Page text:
Technical SEO – How to Improve Core Web Vitals

Did you know that Google Webmasters have a new service to check your website’s overall health? It’s called Core Web Vitals, and it’s the best way to determine if there are any technical problems with your website. If an SEO company tells you that they are proficient at technical SEO, then one of the first things they should be able to do is analyze your web vitals.

Google wants fast-loading speed for all websites because their studies show that users do not like slow-loading sites. This means built-in components of your page – whether it is images or other elements, must load quickly on the user’s device. And how does Google know whether something loads quickly? Because every time a user types in a keyword into Google, Google checks your website’s speed as one of their many ranking factors.

Why do Google Core Web Vitals matter to all businesses?

With Google Core Web Vitals, you can easily see if there are any problems with your website’s load speed. This is very important because it directly affects your SEO and in turn, reduces traffic to your site.

According to Google: “Page speed is a ranking factor for websites in mobile search results so every second counts!” The faster the page loads, the higher you’ll rank on Google’s SERP. And when users see fast-loading websites, they will be happy customers and more likely to come back and visit again. Thus, keeping an eye on your website’s Google Core Web Vitals is not only important for SEO reasons, but it is also a way to ensure that users will enjoy their visit and be more engaged on your website. On this note, let’s have a look at tips to improve the overall Google Core Web Vitals and drive more traction to your business.

Reduce JavaScript (JS) execution

JavaScript is often the number one cause of slow-loading speed for most websites. JavaScript files are used to support all kinds of dynamic web page elements, including animated bar charts and slide shows – not just interactive forms on your website. So, every time a page loads, there are several seconds wasted as each file executes its code (this is especially true for older browsers).

Some JS files can even take up over 100 KB before they start executing. To give you an idea about how big this really is, if your site has 200 pages at 50 KB per page load – that means 5 MB of data needs to be downloaded for each visit! That is way too much overhead for something like CSS or JS scripts.

Accordingly, try to reduce the number of JS files on your site by combining scripts so that there is only one script. You can also minify them – which means, convert them into a smaller file size. This is done by getting rid of all unnecessary data in the code (like extra spaces and line breaks).

Implement lazy loading

Make sure that images and other heavy media load on a lazy basis. In other words, do not load it at the same time as your HTML content. Otherwise, you will have slow-loading times for each of your pages because they both need to be downloaded simultaneously.

Instead, use a dynamic script or a preloaded to queue a single request – especially if there is more than one file located at different levels in the directory hierarchy (if you had /images/background1.jpg and /images/background2.jpg each containing 10 KB, then this would take 20 KB total before even displaying “hello world”).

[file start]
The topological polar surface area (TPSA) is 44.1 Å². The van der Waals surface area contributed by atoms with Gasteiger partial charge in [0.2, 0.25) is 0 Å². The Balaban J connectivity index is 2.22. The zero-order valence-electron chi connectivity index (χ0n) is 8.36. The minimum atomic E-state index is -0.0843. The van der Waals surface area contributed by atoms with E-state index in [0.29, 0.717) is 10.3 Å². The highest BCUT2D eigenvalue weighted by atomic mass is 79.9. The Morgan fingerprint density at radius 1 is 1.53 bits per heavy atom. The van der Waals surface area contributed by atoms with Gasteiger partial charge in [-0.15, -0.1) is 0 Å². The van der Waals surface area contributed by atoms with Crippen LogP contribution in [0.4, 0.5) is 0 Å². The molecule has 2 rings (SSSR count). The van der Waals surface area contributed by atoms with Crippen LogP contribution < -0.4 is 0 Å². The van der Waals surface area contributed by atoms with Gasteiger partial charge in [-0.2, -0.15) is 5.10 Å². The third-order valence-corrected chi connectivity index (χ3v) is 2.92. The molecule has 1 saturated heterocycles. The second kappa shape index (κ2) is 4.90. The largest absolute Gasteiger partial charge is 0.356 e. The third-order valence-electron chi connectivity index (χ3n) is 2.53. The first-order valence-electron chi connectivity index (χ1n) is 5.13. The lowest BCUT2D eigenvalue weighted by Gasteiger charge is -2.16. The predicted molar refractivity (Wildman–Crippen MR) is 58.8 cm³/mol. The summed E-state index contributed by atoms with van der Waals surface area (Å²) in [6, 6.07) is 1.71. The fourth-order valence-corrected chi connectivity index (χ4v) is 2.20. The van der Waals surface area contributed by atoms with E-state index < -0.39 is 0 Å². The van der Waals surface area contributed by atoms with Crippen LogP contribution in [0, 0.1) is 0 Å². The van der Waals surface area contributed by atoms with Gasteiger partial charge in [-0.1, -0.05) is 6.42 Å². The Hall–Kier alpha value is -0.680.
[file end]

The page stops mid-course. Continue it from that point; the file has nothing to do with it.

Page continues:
Implement effective caching

Caching allows your web servers to deliver web pages by storing commonly requested files locally. For example, when a user requests a web page you can check for a cached version. If the file is available locally, then it will load from this cache and save your servers from doing too much work so that your website’s speed will not be affected. There should always be an up-to-date copy of the most critical files on your server to ensure quick access to them.

Use asynchronous scripts

This should be used in conjunction with lazy loading. Asynchronous script tags instruct browsers to execute code without waiting for other parts of a page to load first – using a callback function after all files have been downloaded, executed and rendered correctly by the browser. This allows scripts to download in parallel instead of sequentially, which makes for faster page loading times.

Use Javascript to defer parsing

With HTML5, you can indicate that a script should be deferred (and thus parsed asynchronously) and executed after the browser has dealt with all the elements in your document. To do this, you simply place an attribute in the opening <script> tag called “defer” which will tell the browser not to block other parts of your page when it runs.

This is especially useful when scripts are large or might delay other downloads on your site because browsers are good at parsing HTML content but not JS code. So by only including what’s necessary for rendering your homepage, you can reduce render-blocking assets drastically without affecting SEO rankings negatively.

Wrapping up!

Google’s Core Web Vitals is one of the most important things that you should pay attention to on your website. These technical aspects might not seem like much on their own but can seriously affect your website’s overall speed and performance. Thus, it helps a lot to improve these core web vitals for your site – as Google will give preference to websites with fast-loading times.

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Dyka Smith
Dyka Smith is a content marketing professional at Inosocial, an inbound marketing and sales platform that helps companies attract visitors, convert leads, and close customers. Previously, Dyka worked as a marketing manager for a tech software startup. She graduated with honors from Columbia University with a dual degree in Business Administration and Creative Writing.

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